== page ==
1 UK passes Brexit bill (Anushka Asthana, Rowena Mason & Lisa O’Carroll in The Guardian) Theresa May’s Brexit bill has cleared all its hurdles in the Houses of Parliament, opening the way for the prime minister to trigger article 50 by the end of March.
Peers accepted the supremacy of the House of Commons late on Monday night after MPs overturned amendments aimed at guaranteeing the rights of EU citizens in the UK and giving parliament a “meaningful vote” on the final Brexit deal.
The outcome means the government has achieved its ambition of passing a “straightforward” two-line bill that is confined simply to the question of whether ministers can trigger article 50 and start the formal Brexit process.
It had been widely predicted in recent days that May would fire the starting gun on Tuesday, immediately after the vote, but sources quashed speculation of quick action and instead suggested she will wait until the final week of March.
MPs voted down the amendment on EU nationals’ rights by 335 to 287, a majority of 48, with peers later accepting the decision by 274 to 135. The second amendment on whether to hold a meaningful final vote on any deal after the conclusion of Brexit talks was voted down by 331 to 286, a majority of 45, in the Commons.
A coalition of 11 grassroots groups campaigning for British nationals in the EU said it also felt for the millions of Europeans in the UK. “We share their suffering, and know exactly how stressful and unpleasant it is to live with this degree of uncertainty for ourselves and our families,” said spokeswoman Jane Golding, who lives in Germany.
2 Intel takes $15bn bet on driverless cars (BBC) US chipmaker Intel is taking a big bet on driverless cars with a $15.3bn takeover of specialist Mobileye. Intel will pay $63.54 a share in cash for the Israeli company, which develops “autonomous driving” systems.
Mobileye and Intel are already working together, along with German carmaker BMW, to put 40 test vehicles on the road in the second half of this year. Intel expects the driverless market to be worth as much as $70bn by 2030.
Jerusalem-based Mobileye has contracts with 27 car makers. It also controls about two thirds of the market for software that runs automatic emergency braking and semi-autonomous cruise control systems already fitted to cars and trucks. Technology companies are racing to launch driverless cars.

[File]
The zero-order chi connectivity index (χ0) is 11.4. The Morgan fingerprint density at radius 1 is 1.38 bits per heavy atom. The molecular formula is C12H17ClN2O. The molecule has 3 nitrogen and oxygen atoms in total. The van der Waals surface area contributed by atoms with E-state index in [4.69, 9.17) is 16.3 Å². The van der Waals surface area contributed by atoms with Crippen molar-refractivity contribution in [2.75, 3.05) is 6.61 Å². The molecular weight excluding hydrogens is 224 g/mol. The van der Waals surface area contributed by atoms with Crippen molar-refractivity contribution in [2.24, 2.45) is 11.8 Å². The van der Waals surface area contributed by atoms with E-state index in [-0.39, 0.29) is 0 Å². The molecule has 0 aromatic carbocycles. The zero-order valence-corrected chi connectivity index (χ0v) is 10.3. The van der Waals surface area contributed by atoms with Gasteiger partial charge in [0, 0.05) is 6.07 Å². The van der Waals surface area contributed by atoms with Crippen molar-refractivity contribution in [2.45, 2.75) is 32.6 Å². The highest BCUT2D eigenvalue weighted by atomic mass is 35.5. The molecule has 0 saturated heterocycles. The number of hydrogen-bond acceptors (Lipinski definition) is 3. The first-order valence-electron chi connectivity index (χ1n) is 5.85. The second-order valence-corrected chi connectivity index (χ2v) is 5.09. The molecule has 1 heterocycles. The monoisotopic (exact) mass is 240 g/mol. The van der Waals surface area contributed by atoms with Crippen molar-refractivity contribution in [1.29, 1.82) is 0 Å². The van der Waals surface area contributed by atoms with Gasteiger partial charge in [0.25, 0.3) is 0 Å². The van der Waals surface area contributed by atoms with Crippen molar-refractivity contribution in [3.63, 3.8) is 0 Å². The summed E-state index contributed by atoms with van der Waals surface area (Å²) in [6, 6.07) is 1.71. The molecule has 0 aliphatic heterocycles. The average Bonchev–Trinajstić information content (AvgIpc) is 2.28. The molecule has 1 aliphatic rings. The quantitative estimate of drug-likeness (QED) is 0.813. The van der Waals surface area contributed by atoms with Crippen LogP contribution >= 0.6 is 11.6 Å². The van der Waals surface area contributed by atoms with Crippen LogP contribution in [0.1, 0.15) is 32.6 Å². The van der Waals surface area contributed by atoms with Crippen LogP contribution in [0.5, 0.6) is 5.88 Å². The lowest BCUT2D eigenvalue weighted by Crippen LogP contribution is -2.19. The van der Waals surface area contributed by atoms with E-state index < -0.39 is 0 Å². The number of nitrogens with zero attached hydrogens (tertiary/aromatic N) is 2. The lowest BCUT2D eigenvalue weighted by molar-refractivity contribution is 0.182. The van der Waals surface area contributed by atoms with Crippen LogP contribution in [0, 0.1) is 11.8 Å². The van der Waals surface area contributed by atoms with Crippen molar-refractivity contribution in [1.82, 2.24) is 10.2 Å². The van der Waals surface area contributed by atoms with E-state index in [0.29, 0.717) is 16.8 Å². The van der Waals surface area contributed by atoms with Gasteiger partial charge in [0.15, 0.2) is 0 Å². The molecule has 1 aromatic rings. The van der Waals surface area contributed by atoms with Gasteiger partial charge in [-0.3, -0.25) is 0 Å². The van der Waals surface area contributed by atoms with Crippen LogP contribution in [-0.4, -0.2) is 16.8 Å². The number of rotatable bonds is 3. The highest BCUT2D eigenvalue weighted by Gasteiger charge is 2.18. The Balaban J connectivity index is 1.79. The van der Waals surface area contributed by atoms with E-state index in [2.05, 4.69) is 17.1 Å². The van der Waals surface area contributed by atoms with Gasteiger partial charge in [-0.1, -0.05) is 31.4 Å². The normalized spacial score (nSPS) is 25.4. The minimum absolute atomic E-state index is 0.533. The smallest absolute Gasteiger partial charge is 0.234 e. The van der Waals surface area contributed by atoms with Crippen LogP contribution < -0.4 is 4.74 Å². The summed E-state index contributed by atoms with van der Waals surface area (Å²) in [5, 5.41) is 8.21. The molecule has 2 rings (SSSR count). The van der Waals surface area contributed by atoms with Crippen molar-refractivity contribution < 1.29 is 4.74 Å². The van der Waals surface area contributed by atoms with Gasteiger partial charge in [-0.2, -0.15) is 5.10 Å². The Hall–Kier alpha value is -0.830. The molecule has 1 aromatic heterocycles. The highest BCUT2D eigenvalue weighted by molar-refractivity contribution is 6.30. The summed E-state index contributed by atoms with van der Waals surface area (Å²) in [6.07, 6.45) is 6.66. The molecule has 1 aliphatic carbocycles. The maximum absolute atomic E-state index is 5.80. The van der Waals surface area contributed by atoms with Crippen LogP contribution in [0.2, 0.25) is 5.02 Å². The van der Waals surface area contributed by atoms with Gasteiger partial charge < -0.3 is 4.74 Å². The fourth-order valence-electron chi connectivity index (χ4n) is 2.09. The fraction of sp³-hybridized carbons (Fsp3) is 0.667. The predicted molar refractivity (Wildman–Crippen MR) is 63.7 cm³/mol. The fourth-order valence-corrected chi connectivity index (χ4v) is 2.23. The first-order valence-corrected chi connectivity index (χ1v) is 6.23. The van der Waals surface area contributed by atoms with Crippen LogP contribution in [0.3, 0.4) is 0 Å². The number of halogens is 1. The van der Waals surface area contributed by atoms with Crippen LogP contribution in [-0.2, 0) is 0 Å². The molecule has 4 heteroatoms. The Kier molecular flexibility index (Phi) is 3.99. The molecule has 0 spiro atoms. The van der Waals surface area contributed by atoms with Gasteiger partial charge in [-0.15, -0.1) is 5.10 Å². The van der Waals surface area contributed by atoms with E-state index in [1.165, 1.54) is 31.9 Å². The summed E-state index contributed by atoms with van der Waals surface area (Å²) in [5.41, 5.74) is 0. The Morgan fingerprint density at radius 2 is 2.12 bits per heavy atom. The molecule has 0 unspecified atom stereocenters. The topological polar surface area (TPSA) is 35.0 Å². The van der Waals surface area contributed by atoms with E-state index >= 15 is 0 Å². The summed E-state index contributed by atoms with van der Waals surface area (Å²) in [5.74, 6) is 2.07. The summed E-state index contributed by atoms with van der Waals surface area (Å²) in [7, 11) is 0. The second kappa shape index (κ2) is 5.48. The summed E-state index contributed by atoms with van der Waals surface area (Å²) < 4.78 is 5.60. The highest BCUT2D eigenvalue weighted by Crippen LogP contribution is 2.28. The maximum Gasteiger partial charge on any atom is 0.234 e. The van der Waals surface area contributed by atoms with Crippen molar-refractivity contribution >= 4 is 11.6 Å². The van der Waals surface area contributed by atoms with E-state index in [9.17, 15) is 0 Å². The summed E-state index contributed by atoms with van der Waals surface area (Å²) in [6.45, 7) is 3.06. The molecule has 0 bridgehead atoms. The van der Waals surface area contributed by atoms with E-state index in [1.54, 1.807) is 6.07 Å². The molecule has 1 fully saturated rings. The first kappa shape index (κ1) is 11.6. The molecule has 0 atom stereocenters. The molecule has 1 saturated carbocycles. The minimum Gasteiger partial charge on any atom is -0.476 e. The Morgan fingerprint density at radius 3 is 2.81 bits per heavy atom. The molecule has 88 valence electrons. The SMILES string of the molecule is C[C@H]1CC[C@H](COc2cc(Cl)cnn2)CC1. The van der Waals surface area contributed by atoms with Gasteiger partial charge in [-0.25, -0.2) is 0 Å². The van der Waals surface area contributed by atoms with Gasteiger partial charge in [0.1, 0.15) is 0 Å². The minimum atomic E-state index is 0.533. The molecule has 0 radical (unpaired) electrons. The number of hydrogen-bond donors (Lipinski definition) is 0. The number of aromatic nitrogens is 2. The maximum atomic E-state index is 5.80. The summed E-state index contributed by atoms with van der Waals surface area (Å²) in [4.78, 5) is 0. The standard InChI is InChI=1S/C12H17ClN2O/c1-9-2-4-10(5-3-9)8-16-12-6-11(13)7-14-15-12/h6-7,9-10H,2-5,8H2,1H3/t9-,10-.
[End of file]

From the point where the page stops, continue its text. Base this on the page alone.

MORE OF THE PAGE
Earlier this month, Nissan test drove a converted Leaf vehicle and said it hoped to make the cars available by 2020. Google has also done extensive development of driverless cars. Announcing the deal, Intel said that as cars “progress from assisted driving to fully autonomous, they are increasingly becoming data centres on wheels”.
The chipmaker reckons that by 2020 driverless cars will generate 4,000 GB, or 4 terabytes, of data a day that can be mined for information. Mobileye was founded in 1999 to develop “vision-based systems to improve on-road safety and reduce collisions”.
3 The real money in virtual reality (Sanjiv Purushotham in Khaleej Times) On Nov 18, 2016 businessinsider.com stated that the investments in augmented reality and virtual reality have grown 270 per cent versus 2015. In general, there is broad agreement across industry sources that 2017 will be a watershed year for VR. It is the year that many predict will see the emergence of a killer app that will set the story for the industry. Just as Pokemon go was the watershed moment in 2016 for AR.
Typically, VR is an impressive experience. Based on purpose-built headsets that delivers a surround visual and audio experience, closely mimicking the real world. AR on the other hand adds to the real world, not separating from it. Think Google Glass. Pokemon Go does not even need an additional piece of hardware but instead uses the phone for a mash-up of the real and virtual world.
The Business Insider report expects 50 million plus headsets to be shipped in 2022. Facebook has bought Oculus for a reported $2 billion. Google has invested $542 million in Magic Leap, an AR company. The results of these investments will start playing out over the next couple of years. For example, now both YouTube and Facebook host VR content.
Khaled Zaatarah, CEO and founder of 360VUZ understands VR and what it can do. Of Palestinian descent, he was turned away from the land of his origin at the border. At that moment, he knew what he wanted. If he couldn’t see Palestine physically, he would do it virtually. In the process, he would enable himself and millions of people like him to visit places that they physically cannot.
360VUZ is now the leader and pioneer in Virtual Reality in the Middle East and it’s the first Virtual Reality startup to be funded and invested in by VCs and big players in the region.